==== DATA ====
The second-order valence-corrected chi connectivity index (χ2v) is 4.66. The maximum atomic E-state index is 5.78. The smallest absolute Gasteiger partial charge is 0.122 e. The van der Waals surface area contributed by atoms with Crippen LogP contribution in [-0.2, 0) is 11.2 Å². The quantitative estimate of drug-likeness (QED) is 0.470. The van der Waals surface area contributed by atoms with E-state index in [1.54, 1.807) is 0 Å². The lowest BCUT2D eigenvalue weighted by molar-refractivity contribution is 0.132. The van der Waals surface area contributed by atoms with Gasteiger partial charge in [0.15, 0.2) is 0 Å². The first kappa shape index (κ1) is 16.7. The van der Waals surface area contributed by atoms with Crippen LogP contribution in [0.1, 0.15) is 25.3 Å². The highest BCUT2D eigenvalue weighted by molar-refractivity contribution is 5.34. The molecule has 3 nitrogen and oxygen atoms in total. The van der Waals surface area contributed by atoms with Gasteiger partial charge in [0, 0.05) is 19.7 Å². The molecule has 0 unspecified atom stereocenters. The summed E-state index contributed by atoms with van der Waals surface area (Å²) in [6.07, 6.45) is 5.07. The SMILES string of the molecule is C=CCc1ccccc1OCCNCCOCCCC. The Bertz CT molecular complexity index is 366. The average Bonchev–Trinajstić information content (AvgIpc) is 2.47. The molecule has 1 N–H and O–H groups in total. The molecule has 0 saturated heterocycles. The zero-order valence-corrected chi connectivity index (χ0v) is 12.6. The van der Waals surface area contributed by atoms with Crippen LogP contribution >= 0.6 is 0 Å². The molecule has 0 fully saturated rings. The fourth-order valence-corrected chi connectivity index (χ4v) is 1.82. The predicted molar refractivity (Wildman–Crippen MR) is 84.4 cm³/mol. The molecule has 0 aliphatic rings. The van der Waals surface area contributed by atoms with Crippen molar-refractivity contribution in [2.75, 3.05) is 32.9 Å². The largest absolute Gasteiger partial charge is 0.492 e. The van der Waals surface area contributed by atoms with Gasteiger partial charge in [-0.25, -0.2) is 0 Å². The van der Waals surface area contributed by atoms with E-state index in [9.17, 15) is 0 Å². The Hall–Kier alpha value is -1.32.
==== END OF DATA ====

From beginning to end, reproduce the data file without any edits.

The second-order valence-corrected chi connectivity index (χ2v) is 4.66. The maximum atomic E-state index is 5.78. The smallest absolute Gasteiger partial charge is 0.122 e. The van der Waals surface area contributed by atoms with Crippen LogP contribution in [-0.2, 0) is 11.2 Å². The quantitative estimate of drug-likeness (QED) is 0.470. The van der Waals surface area contributed by atoms with E-state index in [1.54, 1.807) is 0 Å². The lowest BCUT2D eigenvalue weighted by molar-refractivity contribution is 0.132. The van der Waals surface area contributed by atoms with Gasteiger partial charge in [0.15, 0.2) is 0 Å². The first kappa shape index (κ1) is 16.7. The van der Waals surface area contributed by atoms with Crippen LogP contribution in [0.1, 0.15) is 25.3 Å². The highest BCUT2D eigenvalue weighted by molar-refractivity contribution is 5.34. The molecule has 3 nitrogen and oxygen atoms in total. The van der Waals surface area contributed by atoms with Gasteiger partial charge in [0, 0.05) is 19.7 Å². The molecule has 0 unspecified atom stereocenters. The summed E-state index contributed by atoms with van der Waals surface area (Å²) in [6.07, 6.45) is 5.07. The SMILES string of the molecule is C=CCc1ccccc1OCCNCCOCCCC. The Bertz CT molecular complexity index is 366. The average Bonchev–Trinajstić information content (AvgIpc) is 2.47. The molecule has 1 N–H and O–H groups in total. The molecule has 0 saturated heterocycles. The zero-order valence-corrected chi connectivity index (χ0v) is 12.6. The van der Waals surface area contributed by atoms with Crippen LogP contribution >= 0.6 is 0 Å². The molecule has 0 fully saturated rings. The fourth-order valence-corrected chi connectivity index (χ4v) is 1.82. The predicted molar refractivity (Wildman–Crippen MR) is 84.4 cm³/mol. The molecule has 0 aliphatic rings. The van der Waals surface area contributed by atoms with Crippen molar-refractivity contribution in [2.75, 3.05) is 32.9 Å². The largest absolute Gasteiger partial charge is 0.492 e. The van der Waals surface area contributed by atoms with Gasteiger partial charge in [-0.25, -0.2) is 0 Å². The van der Waals surface area contributed by atoms with E-state index in [9.17, 15) is 0 Å². The Hall–Kier alpha value is -1.32.